Friday, 21 June 2013
Z a Novel of Zelda Fitzgerald by Therese Anne Fowler | Her story
We follow Zelda from when she first meets Scott in 1918. Zelda is 18, beautiful, admired and impulsive. She loves to flirt and her evenings are preoccupied with entertaining soldiers waiting to be shipped off into the war. Among them is Scott, the aspiring author, the man who stands out and speaks to something deep inside Zelda. Although her parents oppose the match, Scott will win her, and soon they start their new married life in New York.
Zelda and Scott make up the perfect couple for the era. Glamorous and scandalous, Zelda quickly learns that she must publicly play a part to fit in with Scott's fiction of who they are. There's always a party, always booze, always an excuse to spend money. And as Scott's literary success increases, it seems that their lives are escalating more and more out of control.
In their quest for stability the couple travel from place to place, finally settling for a longer time in Paris. While Scott should be working on his new novel, he prefers pursuing his new bromance, Ernest Hemingway, a then aspiring author Zelda distrusts from day one. The more Zelda speaks up against Hemingway, the more Scott's esteem for her drops. Throughout their strife, Zelda keeps trying to find her own path. She wants to be more than wife and mother. She can write, she can paint, she can dance ballet, but Scott wants to keep these preoccupations in check.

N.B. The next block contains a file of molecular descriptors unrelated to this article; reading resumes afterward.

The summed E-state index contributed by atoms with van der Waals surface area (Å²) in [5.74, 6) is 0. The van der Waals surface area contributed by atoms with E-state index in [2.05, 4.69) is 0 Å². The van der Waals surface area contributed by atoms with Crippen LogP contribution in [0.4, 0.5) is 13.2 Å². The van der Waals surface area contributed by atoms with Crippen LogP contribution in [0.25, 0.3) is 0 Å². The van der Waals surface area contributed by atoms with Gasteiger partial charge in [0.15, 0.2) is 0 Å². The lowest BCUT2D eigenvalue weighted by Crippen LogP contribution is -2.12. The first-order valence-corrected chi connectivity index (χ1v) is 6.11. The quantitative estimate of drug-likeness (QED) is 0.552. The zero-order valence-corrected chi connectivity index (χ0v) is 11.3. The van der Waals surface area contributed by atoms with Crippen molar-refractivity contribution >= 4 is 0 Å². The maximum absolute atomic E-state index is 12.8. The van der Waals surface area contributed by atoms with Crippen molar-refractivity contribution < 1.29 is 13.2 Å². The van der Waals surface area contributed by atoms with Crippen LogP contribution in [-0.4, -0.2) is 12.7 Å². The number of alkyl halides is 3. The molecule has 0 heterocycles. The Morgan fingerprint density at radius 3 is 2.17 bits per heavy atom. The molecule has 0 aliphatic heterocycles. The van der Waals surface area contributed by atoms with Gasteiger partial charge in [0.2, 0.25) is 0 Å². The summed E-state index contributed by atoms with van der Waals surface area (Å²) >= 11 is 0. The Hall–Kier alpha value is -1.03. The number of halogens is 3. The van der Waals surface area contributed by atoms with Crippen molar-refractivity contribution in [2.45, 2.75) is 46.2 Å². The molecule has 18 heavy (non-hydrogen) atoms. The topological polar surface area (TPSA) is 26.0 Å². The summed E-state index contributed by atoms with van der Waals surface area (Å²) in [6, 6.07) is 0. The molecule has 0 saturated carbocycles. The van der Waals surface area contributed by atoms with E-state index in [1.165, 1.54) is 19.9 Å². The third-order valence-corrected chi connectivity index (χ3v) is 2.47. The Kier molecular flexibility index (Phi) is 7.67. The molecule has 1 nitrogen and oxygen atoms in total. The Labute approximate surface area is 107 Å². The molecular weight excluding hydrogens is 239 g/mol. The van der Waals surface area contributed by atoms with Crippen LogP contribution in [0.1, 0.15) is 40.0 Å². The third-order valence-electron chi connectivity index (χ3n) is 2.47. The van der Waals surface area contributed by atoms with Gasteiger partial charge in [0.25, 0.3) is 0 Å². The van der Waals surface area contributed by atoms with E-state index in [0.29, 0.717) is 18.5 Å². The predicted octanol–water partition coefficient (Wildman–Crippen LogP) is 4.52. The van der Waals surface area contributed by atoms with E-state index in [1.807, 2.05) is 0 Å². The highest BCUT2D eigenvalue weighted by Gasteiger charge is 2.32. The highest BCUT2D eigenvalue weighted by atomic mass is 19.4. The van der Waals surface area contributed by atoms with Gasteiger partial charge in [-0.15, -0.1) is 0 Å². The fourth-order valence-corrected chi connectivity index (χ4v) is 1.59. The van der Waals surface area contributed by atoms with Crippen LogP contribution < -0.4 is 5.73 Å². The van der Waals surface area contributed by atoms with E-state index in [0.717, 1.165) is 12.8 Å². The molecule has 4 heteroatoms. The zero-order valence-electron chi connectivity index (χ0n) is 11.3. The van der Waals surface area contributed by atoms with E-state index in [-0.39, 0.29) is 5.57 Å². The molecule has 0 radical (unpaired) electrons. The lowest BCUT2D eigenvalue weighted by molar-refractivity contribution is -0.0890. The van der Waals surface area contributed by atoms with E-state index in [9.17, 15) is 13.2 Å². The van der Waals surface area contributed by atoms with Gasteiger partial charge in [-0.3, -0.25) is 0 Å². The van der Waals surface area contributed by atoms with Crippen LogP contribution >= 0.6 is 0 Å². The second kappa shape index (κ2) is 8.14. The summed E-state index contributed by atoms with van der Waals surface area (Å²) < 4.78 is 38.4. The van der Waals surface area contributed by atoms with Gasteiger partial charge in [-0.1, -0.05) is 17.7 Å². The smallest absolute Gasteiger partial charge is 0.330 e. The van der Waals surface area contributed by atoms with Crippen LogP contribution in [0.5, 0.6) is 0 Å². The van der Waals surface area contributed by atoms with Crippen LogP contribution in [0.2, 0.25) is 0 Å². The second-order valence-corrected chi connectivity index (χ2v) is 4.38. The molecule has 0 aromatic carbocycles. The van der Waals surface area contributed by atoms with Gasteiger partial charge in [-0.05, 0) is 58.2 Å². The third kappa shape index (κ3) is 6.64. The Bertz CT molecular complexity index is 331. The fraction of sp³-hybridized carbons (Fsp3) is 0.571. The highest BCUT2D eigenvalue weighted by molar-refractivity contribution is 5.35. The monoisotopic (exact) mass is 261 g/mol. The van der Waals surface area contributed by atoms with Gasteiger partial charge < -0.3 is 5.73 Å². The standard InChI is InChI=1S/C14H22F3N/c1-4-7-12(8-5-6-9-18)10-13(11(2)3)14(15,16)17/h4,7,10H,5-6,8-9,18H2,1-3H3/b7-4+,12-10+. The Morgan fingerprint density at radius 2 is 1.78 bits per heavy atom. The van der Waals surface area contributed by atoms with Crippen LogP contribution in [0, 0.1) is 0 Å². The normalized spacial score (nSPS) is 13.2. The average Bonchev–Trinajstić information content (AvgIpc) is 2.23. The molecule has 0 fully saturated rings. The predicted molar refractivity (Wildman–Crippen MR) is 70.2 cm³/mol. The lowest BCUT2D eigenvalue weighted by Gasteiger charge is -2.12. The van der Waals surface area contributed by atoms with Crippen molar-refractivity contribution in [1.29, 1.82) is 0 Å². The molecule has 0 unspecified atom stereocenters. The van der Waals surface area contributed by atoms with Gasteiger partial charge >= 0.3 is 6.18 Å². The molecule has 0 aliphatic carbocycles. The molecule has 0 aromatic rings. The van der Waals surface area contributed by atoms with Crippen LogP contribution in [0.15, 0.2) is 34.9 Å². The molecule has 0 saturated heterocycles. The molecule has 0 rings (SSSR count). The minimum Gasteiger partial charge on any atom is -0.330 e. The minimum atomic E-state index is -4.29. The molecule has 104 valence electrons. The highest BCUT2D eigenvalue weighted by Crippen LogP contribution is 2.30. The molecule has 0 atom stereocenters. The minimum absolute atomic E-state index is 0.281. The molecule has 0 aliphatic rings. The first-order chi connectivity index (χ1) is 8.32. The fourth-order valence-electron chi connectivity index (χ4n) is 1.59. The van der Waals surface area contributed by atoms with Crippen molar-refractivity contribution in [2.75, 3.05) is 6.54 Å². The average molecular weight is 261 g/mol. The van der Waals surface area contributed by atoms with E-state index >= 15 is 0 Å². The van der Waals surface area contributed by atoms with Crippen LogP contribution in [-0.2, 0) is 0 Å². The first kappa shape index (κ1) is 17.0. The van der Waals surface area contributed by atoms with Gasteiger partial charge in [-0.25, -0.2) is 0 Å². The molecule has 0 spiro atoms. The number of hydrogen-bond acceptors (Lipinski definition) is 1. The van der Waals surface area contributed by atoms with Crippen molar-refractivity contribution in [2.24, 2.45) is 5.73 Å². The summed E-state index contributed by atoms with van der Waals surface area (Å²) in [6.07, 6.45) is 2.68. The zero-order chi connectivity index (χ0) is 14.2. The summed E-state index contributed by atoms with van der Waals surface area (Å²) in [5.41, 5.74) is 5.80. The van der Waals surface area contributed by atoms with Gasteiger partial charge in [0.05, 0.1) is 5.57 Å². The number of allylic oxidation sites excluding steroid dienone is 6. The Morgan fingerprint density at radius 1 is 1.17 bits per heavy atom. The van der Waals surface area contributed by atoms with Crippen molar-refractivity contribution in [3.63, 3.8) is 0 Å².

The conflict between the couple becomes so strained that Zelda throws herself into an extreme ballet dancing routine. Ballet becomes her sole sense of achievement in life, as Scott seemingly cares less and less about her and her opinions. In her pursuit for perfection, however, Zelda throws herself head first into a mental breakdown.
Although this is a novel and not a biography, I feel that Fowler has succeeded extremely well in retaining a sense of truth. Zelda and Scott's relationship is complex and forever changing. There are infidelities, alcoholism and resentment, but also encouragement, compassion and loyalty, and a sense of belonging. Throughout the hardships they face, the love and the well wishes seem to survive. What is also beautiful is the humour between the two. And even though one might come away with the impression that Scott wronged Zelda, Zelda refuses to cast him off completely, and still sees a future for the two of them: "If I could fit myself into this mail slot, here, I'd follow my letter all the way to Hollywood, all the way to Scott, right up to the door of our next future. We have always had a next one, after all..." (p. 1-2, my italics).
I like the Zelda of this novel a lot. She might start out as a flapper, a glamorous party girl without a care in the world, but she grows to being an independent woman who thinks for herself and who is ready to fight for what she believes in. Z is both delightful and sad, and in the process of reading it, I find myself wanting to learn more about this woman and curse myself for not being more interested when I did American literary studies. What a woman, Zelda Fitzgerald! I am charmed and inspired.